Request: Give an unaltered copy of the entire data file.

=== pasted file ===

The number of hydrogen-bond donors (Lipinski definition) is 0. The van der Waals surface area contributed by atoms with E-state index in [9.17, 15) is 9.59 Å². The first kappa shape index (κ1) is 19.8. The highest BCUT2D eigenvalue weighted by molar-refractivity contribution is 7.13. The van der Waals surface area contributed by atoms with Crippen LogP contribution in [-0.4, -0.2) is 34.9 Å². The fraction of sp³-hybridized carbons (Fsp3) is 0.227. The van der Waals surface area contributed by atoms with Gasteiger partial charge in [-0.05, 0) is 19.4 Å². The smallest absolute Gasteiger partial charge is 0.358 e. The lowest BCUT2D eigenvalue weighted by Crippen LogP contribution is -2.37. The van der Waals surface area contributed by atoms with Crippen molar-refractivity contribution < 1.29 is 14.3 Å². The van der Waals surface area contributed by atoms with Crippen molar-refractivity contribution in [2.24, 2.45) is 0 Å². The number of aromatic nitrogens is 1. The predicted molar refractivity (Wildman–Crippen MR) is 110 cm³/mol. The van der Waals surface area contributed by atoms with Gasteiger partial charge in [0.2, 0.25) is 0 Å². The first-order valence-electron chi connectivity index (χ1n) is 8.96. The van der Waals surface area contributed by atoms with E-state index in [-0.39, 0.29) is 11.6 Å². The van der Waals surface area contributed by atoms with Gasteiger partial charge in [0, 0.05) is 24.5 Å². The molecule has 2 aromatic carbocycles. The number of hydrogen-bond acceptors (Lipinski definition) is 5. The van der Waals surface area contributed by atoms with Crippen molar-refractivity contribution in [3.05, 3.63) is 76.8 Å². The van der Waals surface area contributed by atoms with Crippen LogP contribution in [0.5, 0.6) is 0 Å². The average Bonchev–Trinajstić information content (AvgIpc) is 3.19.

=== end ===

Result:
The number of hydrogen-bond donors (Lipinski definition) is 0. The van der Waals surface area contributed by atoms with E-state index in [9.17, 15) is 9.59 Å². The first kappa shape index (κ1) is 19.8. The highest BCUT2D eigenvalue weighted by molar-refractivity contribution is 7.13. The van der Waals surface area contributed by atoms with Crippen LogP contribution in [-0.4, -0.2) is 34.9 Å². The fraction of sp³-hybridized carbons (Fsp3) is 0.227. The van der Waals surface area contributed by atoms with Gasteiger partial charge in [-0.05, 0) is 19.4 Å². The smallest absolute Gasteiger partial charge is 0.358 e. The lowest BCUT2D eigenvalue weighted by Crippen LogP contribution is -2.37. The van der Waals surface area contributed by atoms with Crippen molar-refractivity contribution < 1.29 is 14.3 Å². The van der Waals surface area contributed by atoms with Crippen molar-refractivity contribution in [2.24, 2.45) is 0 Å². The number of aromatic nitrogens is 1. The predicted molar refractivity (Wildman–Crippen MR) is 110 cm³/mol. The van der Waals surface area contributed by atoms with Gasteiger partial charge in [0.2, 0.25) is 0 Å². The first-order valence-electron chi connectivity index (χ1n) is 8.96. The van der Waals surface area contributed by atoms with E-state index in [-0.39, 0.29) is 11.6 Å². The van der Waals surface area contributed by atoms with Gasteiger partial charge in [0, 0.05) is 24.5 Å². The molecule has 2 aromatic carbocycles. The number of hydrogen-bond acceptors (Lipinski definition) is 5. The van der Waals surface area contributed by atoms with Crippen molar-refractivity contribution in [3.05, 3.63) is 76.8 Å². The van der Waals surface area contributed by atoms with Crippen LogP contribution in [0.5, 0.6) is 0 Å². The average Bonchev–Trinajstić information content (AvgIpc) is 3.19.